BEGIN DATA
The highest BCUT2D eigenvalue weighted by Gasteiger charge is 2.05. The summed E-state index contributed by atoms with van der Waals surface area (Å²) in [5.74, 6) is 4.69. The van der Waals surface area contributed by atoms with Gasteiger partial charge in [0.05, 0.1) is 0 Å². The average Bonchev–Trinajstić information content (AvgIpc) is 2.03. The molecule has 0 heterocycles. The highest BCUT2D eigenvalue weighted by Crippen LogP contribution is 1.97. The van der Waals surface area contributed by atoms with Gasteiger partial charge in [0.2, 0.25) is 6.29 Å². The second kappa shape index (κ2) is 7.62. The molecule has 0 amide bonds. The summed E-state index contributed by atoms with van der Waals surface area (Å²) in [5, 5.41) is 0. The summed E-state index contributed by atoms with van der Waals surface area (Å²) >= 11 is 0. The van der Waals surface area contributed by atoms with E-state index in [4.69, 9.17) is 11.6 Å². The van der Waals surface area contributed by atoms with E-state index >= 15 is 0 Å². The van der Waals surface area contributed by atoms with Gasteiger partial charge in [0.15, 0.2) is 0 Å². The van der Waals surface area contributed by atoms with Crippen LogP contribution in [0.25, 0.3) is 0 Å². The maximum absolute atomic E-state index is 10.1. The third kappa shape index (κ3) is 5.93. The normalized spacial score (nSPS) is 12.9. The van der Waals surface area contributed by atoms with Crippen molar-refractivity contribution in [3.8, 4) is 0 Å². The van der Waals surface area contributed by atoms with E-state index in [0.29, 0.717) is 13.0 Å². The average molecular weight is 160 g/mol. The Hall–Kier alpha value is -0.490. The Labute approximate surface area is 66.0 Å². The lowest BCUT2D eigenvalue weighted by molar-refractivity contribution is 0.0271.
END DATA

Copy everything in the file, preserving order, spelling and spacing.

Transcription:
The highest BCUT2D eigenvalue weighted by Gasteiger charge is 2.05. The summed E-state index contributed by atoms with van der Waals surface area (Å²) in [5.74, 6) is 4.69. The van der Waals surface area contributed by atoms with Gasteiger partial charge in [0.05, 0.1) is 0 Å². The average Bonchev–Trinajstić information content (AvgIpc) is 2.03. The molecule has 0 heterocycles. The highest BCUT2D eigenvalue weighted by Crippen LogP contribution is 1.97. The van der Waals surface area contributed by atoms with Gasteiger partial charge in [0.2, 0.25) is 6.29 Å². The second kappa shape index (κ2) is 7.62. The molecule has 0 amide bonds. The summed E-state index contributed by atoms with van der Waals surface area (Å²) in [5, 5.41) is 0. The summed E-state index contributed by atoms with van der Waals surface area (Å²) >= 11 is 0. The van der Waals surface area contributed by atoms with E-state index in [4.69, 9.17) is 11.6 Å². The van der Waals surface area contributed by atoms with E-state index >= 15 is 0 Å². The van der Waals surface area contributed by atoms with Gasteiger partial charge in [0.15, 0.2) is 0 Å². The van der Waals surface area contributed by atoms with Crippen LogP contribution in [0.25, 0.3) is 0 Å². The maximum absolute atomic E-state index is 10.1. The third kappa shape index (κ3) is 5.93. The normalized spacial score (nSPS) is 12.9. The van der Waals surface area contributed by atoms with Crippen molar-refractivity contribution in [3.8, 4) is 0 Å². The van der Waals surface area contributed by atoms with E-state index in [0.29, 0.717) is 13.0 Å². The average molecular weight is 160 g/mol. The Hall–Kier alpha value is -0.490. The Labute approximate surface area is 66.0 Å². The lowest BCUT2D eigenvalue weighted by molar-refractivity contribution is 0.0271.